"There's no technical reason that we shouldn't provide at least an option if you want to run it on Red Hat. But we're obviously going to lead with SUSE," Novell's Stone said. Juergen Geck, CTO at SUSE, said the acquisition helps move his company ahead in its efforts to become a larger player in the corporate IT market. "I think it's a matter of speed," he said. "Given 10 years more into the future, with proper funding and the right partners, we probably could have gotten somewhere close to where we are today [with Novell's buyout]. It gets us into another league." Martin Taylor, the general manager of platform strategy at Microsoft Corp., said the Novell acquisition merely provides "further evidence that Linux is going to continue to consolidate and become more and more commercial. "From our perspective, it means that Linux will move toward being held up to the commercial standards," Taylor said. "And that gives us an opportunity to look at things like cost, reliability, interoperability and even security for that matter on a more balanced playing field." Eric Raymond, president of the nonprofit Open Source Initiative, said the Novell deal sends interesting signals about Novell's plans for Linux. Since the company recently bought Boston-based Ximian and is now acquiring SUSE, Novell looks like it's making a "serious push for the desktop," Raymond said. And Red Hat's move to end the retail-boxed sales of its desktop Linux operating system and move to a completely open-source project available for free download (see story) opens the door wider to SUSE and Novell, he said.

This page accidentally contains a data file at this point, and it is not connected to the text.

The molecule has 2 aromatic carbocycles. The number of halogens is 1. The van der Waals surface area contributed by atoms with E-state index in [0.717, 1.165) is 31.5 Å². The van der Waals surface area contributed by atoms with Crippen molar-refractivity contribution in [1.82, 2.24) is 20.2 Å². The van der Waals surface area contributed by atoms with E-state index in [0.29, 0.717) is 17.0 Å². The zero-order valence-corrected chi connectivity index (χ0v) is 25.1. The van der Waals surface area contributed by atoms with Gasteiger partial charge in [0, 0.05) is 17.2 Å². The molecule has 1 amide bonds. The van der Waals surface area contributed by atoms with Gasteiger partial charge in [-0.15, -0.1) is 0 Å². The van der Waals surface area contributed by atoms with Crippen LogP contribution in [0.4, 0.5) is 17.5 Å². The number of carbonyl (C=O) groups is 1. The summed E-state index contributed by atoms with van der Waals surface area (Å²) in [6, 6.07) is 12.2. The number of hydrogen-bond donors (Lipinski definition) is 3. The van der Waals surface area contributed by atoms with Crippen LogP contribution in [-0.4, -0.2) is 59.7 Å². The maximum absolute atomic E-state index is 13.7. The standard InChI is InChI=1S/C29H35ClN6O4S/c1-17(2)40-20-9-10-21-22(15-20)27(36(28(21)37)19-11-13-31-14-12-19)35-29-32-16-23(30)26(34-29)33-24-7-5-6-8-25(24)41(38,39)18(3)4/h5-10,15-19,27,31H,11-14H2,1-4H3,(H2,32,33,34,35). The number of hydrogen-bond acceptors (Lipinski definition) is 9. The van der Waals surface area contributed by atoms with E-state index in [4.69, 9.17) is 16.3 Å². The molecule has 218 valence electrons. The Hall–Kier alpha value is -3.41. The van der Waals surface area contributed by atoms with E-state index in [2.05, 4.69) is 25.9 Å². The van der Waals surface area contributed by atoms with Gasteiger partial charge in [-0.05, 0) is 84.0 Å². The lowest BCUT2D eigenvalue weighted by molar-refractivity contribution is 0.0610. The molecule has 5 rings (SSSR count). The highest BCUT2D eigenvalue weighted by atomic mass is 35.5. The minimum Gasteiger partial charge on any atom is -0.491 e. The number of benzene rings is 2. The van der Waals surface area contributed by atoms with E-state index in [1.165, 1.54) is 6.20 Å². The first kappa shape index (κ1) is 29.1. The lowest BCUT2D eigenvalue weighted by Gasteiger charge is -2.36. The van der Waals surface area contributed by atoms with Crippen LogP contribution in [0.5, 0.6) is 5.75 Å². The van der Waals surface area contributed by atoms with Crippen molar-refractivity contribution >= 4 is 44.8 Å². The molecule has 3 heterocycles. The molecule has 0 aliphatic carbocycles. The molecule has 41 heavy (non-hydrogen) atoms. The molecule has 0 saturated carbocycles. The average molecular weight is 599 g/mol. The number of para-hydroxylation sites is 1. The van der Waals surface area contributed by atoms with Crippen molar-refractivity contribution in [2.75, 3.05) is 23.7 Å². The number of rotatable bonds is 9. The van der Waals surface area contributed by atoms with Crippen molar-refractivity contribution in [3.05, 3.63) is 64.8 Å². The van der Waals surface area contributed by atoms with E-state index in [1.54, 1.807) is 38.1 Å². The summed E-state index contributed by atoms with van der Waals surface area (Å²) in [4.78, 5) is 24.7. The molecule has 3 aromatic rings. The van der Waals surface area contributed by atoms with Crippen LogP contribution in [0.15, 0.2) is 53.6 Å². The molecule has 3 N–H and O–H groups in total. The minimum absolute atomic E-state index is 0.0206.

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Juergen Geck, CTO of SUSE
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Deb Woods, a spokeswoman for Red Hat, defended her company's recent move to end its retail-boxed Linux version and ongoing support for its past desktop Linux operating systems (see story). Users will still have the choice of using the free, open-source version of Red Hat Linux, she said, through the free Fedora Project, as it's now called. Linux developers and contributors will still be able to add their work to the project, which will remain free for home users, hobbyists and everyone else. And the company will still offer a retail-boxed version of its Red Hat Professional Workstation operating system, which will retail for $99 and include nine CDs of programs, as well as a full year of upgrades and 30 days of installation support, she said. Meanwhile, the company will be able to focus on its enterprise Linux server products, while still offering Fedora to users for free. Also announced today is a related $50 million investment in Novell by IBM. The two companies are negotiating extensions to the current commercial agreements between IBM and SUSE for the continued support of SUSE Linux on IBM's eServer and middleware products. Computerworld's Don Tennant and Carol Sliwa contributed to this story.